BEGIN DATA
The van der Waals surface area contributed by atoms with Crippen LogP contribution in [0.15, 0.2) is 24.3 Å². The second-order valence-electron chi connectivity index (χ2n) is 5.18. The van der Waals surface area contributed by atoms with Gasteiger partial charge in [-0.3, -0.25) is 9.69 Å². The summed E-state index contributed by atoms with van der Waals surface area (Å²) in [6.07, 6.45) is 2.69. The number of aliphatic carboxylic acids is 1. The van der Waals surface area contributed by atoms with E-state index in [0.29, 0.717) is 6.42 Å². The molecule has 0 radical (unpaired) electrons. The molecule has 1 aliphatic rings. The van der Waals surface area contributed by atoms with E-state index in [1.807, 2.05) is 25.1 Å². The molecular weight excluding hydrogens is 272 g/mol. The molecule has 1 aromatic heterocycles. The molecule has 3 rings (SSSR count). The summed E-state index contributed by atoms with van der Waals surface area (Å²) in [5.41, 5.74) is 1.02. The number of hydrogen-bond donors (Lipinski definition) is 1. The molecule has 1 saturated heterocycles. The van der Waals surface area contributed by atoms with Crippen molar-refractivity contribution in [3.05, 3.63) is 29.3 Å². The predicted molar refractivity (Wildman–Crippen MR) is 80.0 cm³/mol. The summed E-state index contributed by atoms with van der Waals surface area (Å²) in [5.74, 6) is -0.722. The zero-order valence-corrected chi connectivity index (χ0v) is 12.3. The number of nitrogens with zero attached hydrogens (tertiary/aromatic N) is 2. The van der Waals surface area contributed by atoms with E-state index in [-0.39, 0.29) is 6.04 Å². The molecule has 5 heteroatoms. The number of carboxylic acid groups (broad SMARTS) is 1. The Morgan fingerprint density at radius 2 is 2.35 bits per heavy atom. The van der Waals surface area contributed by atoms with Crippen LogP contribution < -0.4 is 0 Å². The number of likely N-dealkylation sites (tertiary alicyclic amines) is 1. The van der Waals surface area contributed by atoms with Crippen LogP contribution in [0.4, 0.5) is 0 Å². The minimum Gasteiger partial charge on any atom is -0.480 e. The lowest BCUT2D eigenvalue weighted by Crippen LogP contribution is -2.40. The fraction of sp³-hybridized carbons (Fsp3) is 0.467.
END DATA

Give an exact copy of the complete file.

The van der Waals surface area contributed by atoms with Crippen LogP contribution in [0.15, 0.2) is 24.3 Å². The second-order valence-electron chi connectivity index (χ2n) is 5.18. The van der Waals surface area contributed by atoms with Gasteiger partial charge in [-0.3, -0.25) is 9.69 Å². The summed E-state index contributed by atoms with van der Waals surface area (Å²) in [6.07, 6.45) is 2.69. The number of aliphatic carboxylic acids is 1. The van der Waals surface area contributed by atoms with E-state index in [0.29, 0.717) is 6.42 Å². The molecule has 0 radical (unpaired) electrons. The molecule has 1 aliphatic rings. The van der Waals surface area contributed by atoms with E-state index in [1.807, 2.05) is 25.1 Å². The molecular weight excluding hydrogens is 272 g/mol. The molecule has 1 aromatic heterocycles. The molecule has 3 rings (SSSR count). The summed E-state index contributed by atoms with van der Waals surface area (Å²) in [5.41, 5.74) is 1.02. The number of hydrogen-bond donors (Lipinski definition) is 1. The molecule has 1 saturated heterocycles. The van der Waals surface area contributed by atoms with Crippen molar-refractivity contribution in [3.05, 3.63) is 29.3 Å². The predicted molar refractivity (Wildman–Crippen MR) is 80.0 cm³/mol. The summed E-state index contributed by atoms with van der Waals surface area (Å²) in [5.74, 6) is -0.722. The zero-order valence-corrected chi connectivity index (χ0v) is 12.3. The number of nitrogens with zero attached hydrogens (tertiary/aromatic N) is 2. The van der Waals surface area contributed by atoms with E-state index in [-0.39, 0.29) is 6.04 Å². The molecule has 5 heteroatoms. The number of carboxylic acid groups (broad SMARTS) is 1. The Morgan fingerprint density at radius 2 is 2.35 bits per heavy atom. The van der Waals surface area contributed by atoms with Crippen LogP contribution < -0.4 is 0 Å². The number of likely N-dealkylation sites (tertiary alicyclic amines) is 1. The van der Waals surface area contributed by atoms with Crippen LogP contribution in [0.4, 0.5) is 0 Å². The minimum Gasteiger partial charge on any atom is -0.480 e. The lowest BCUT2D eigenvalue weighted by Crippen LogP contribution is -2.40. The fraction of sp³-hybridized carbons (Fsp3) is 0.467.